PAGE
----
Hierarchical sensor network architecture for stationary smart node supervision

Ming Hui Jin, Wen Jong Wu, Chun Kuang Chen, Yih Fan Chen, Chih Min Wen, Cheng Yen Kao, Shih An Yu, Yun Han Lin, Jhen Gang Huang, Herman Rao, Ching Hsian Hsu, Chih Kung Lee

Research output: Contribution to journalConference articlepeer-review

1 Scopus citations


Most wireless sensor networks base their design on an ad hoc (multi-hop) network technology that focus on organizing and maintaining a network formed by a group of moving objects with a communication device in an area with no fixed base stations or access points. Although ad hoc network technologies are capable of constructing a sensor network, the design and implementation of sensor networks for monitoring stationary nodes such as construction sites and nature-disaster-prone areas can be furthered simplified to reduce power consumption and overhead. Based on the nature of immobile nodes, a hierarchical sensor network architecture and its associated communication protocols are proposed in this paper. In this proposed architecture, most elements in the sensor network are designed to be equipped with no functions for message forwarding or channel scheduling. The local control center uses a centralized communication protocol to communicate with each sensor node. The local control center can also use ad hoc network technology to relay the data between each of the sensors. This approach not only minimizes the complexity of the sensor nodes implemented but also significantly reduces the cost, size and power consumption of each sensor node. In addition, the benefit of using ad-hoc network technology is that the local controller retains its routing capabilities. Therefore, power efficiency and communication reliability can be both achieved and maximized by this type of hierarchical sensor network.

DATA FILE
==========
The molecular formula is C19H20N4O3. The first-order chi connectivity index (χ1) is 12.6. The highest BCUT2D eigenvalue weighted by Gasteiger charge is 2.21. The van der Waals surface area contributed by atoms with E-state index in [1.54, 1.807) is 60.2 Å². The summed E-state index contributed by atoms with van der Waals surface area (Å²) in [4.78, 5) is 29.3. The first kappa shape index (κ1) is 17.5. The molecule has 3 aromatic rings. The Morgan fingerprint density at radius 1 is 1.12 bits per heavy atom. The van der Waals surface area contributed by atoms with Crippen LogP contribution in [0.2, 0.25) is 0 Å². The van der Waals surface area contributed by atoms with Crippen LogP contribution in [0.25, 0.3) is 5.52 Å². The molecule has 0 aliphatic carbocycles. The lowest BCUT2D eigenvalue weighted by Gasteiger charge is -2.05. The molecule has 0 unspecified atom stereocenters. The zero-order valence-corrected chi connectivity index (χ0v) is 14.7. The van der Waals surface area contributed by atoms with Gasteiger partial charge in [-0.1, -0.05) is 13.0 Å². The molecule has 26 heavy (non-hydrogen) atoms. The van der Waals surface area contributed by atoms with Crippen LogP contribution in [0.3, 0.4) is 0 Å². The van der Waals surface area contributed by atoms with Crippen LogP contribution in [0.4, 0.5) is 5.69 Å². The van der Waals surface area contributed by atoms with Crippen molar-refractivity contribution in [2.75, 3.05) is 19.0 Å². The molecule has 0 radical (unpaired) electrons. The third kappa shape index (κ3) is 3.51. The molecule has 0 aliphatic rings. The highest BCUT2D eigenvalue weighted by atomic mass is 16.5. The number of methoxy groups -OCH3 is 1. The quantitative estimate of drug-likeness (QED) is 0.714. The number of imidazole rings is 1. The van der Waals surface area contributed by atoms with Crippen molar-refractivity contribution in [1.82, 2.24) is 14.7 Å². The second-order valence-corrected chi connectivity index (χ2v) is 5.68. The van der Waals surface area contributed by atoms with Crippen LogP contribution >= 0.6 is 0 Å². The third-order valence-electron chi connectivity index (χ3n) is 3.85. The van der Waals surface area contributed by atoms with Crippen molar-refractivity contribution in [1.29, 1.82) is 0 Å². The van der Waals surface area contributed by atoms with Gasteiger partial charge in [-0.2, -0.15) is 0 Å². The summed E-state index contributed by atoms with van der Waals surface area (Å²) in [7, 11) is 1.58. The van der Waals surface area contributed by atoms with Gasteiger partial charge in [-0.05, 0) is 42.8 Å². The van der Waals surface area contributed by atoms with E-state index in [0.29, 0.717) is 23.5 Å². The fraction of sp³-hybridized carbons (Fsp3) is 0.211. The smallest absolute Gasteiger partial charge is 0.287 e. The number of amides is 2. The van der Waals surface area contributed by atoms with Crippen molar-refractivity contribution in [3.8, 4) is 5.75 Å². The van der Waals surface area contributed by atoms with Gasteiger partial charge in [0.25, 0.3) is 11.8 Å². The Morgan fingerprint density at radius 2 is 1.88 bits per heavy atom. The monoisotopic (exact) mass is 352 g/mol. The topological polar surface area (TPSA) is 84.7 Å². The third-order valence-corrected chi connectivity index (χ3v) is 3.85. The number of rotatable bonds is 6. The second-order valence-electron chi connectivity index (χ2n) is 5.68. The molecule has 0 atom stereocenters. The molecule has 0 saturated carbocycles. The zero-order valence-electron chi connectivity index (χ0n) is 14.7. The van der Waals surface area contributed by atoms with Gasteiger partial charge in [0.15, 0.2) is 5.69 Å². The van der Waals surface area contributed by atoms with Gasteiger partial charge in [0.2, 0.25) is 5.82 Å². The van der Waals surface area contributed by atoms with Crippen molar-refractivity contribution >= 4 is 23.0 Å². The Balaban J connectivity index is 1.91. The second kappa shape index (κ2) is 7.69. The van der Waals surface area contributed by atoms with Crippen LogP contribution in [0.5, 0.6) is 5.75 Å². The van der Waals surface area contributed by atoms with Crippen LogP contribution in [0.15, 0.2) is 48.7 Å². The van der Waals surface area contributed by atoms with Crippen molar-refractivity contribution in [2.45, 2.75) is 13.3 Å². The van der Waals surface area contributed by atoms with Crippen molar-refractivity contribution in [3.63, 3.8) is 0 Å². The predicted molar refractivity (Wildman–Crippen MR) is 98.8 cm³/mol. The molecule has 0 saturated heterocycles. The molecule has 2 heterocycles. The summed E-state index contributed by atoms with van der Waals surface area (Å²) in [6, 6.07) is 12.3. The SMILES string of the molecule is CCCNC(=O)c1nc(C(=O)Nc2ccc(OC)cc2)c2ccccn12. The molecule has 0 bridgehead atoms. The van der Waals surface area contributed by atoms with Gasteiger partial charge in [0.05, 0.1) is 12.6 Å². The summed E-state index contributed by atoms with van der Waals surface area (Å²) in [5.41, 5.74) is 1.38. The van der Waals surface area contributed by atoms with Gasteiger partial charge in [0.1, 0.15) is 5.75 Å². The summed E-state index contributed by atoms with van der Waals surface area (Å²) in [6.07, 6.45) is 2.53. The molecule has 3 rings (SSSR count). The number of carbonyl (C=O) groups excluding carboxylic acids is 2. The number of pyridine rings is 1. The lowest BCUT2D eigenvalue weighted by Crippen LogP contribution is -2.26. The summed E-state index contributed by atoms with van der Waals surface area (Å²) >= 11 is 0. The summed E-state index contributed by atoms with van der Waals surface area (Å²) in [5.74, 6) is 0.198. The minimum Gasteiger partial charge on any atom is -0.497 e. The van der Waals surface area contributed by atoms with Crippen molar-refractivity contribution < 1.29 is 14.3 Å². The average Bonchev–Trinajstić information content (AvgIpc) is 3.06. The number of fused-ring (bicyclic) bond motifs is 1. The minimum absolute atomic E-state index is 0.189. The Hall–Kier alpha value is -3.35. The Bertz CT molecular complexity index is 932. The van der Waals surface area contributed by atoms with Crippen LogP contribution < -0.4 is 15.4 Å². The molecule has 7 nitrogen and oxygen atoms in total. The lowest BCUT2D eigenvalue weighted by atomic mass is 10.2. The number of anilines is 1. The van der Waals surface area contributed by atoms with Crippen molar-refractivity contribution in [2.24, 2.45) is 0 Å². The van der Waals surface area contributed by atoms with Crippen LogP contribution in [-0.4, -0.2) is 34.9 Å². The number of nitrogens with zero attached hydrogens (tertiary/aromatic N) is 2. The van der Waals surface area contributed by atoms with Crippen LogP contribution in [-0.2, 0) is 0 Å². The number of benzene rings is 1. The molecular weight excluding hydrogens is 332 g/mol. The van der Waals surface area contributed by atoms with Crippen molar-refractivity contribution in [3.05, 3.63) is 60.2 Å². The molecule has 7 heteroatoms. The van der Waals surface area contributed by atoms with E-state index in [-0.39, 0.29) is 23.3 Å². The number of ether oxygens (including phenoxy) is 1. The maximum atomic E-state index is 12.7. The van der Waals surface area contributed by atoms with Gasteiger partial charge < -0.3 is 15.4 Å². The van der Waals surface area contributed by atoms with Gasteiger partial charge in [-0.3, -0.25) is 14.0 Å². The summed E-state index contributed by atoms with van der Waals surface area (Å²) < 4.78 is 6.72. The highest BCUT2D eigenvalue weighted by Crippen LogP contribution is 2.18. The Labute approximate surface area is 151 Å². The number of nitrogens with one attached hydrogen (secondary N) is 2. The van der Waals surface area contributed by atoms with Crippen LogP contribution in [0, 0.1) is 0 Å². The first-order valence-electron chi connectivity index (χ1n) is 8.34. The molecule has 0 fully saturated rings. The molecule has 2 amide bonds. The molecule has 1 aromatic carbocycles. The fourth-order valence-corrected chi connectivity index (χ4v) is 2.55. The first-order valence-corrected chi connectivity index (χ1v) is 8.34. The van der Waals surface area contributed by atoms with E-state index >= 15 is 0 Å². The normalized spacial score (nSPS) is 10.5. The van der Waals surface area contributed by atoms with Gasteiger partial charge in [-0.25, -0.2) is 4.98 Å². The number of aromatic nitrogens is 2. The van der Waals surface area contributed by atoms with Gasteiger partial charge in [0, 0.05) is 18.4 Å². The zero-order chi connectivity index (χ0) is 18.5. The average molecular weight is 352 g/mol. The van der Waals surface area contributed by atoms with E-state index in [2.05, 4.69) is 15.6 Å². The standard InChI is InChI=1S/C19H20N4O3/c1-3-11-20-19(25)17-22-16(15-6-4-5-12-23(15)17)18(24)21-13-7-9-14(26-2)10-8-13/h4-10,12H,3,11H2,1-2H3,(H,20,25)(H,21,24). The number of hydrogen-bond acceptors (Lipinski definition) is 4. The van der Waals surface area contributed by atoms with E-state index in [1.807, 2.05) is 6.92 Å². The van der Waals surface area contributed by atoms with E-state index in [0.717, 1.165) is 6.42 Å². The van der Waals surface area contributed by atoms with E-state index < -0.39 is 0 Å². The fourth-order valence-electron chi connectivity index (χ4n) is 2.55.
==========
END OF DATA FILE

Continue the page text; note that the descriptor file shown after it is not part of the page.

Original languageEnglish
Pages (from-to)53-63
Number of pages11
JournalProceedings of SPIE - The International Society for Optical Engineering
StatePublished - 2004
EventSmart Structures and Materials 2004 - Smart Electronics, MEMS, BioMEMS, and Nanotechnology - San Diego, CA, United States
Duration: 15 Mar 200418 Mar 2004


  • Active interval
  • Hierarchical architecture
  • Sensor network
  • Stationary smart node


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